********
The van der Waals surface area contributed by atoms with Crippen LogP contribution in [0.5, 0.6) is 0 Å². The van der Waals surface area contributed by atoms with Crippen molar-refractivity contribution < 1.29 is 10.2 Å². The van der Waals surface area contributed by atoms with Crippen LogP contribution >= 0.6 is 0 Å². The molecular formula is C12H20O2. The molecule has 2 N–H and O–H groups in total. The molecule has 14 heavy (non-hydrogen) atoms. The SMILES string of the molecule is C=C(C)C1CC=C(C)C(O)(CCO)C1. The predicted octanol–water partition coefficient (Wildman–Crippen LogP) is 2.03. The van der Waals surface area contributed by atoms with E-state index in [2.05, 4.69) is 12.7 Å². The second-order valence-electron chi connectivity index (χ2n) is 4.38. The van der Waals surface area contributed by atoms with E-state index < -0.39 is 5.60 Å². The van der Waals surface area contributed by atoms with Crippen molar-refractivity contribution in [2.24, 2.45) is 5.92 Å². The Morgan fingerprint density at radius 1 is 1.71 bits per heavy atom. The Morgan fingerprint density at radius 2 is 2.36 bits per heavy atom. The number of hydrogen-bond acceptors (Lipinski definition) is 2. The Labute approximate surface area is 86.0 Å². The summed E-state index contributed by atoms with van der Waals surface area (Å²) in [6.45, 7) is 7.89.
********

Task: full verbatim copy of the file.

The van der Waals surface area contributed by atoms with Crippen LogP contribution in [0.5, 0.6) is 0 Å². The van der Waals surface area contributed by atoms with Crippen molar-refractivity contribution < 1.29 is 10.2 Å². The van der Waals surface area contributed by atoms with Crippen LogP contribution >= 0.6 is 0 Å². The molecular formula is C12H20O2. The molecule has 2 N–H and O–H groups in total. The molecule has 14 heavy (non-hydrogen) atoms. The SMILES string of the molecule is C=C(C)C1CC=C(C)C(O)(CCO)C1. The predicted octanol–water partition coefficient (Wildman–Crippen LogP) is 2.03. The van der Waals surface area contributed by atoms with E-state index in [2.05, 4.69) is 12.7 Å². The second-order valence-electron chi connectivity index (χ2n) is 4.38. The van der Waals surface area contributed by atoms with E-state index < -0.39 is 5.60 Å². The van der Waals surface area contributed by atoms with Crippen molar-refractivity contribution in [2.24, 2.45) is 5.92 Å². The Morgan fingerprint density at radius 1 is 1.71 bits per heavy atom. The Morgan fingerprint density at radius 2 is 2.36 bits per heavy atom. The number of hydrogen-bond acceptors (Lipinski definition) is 2. The Labute approximate surface area is 86.0 Å². The summed E-state index contributed by atoms with van der Waals surface area (Å²) in [6.45, 7) is 7.89.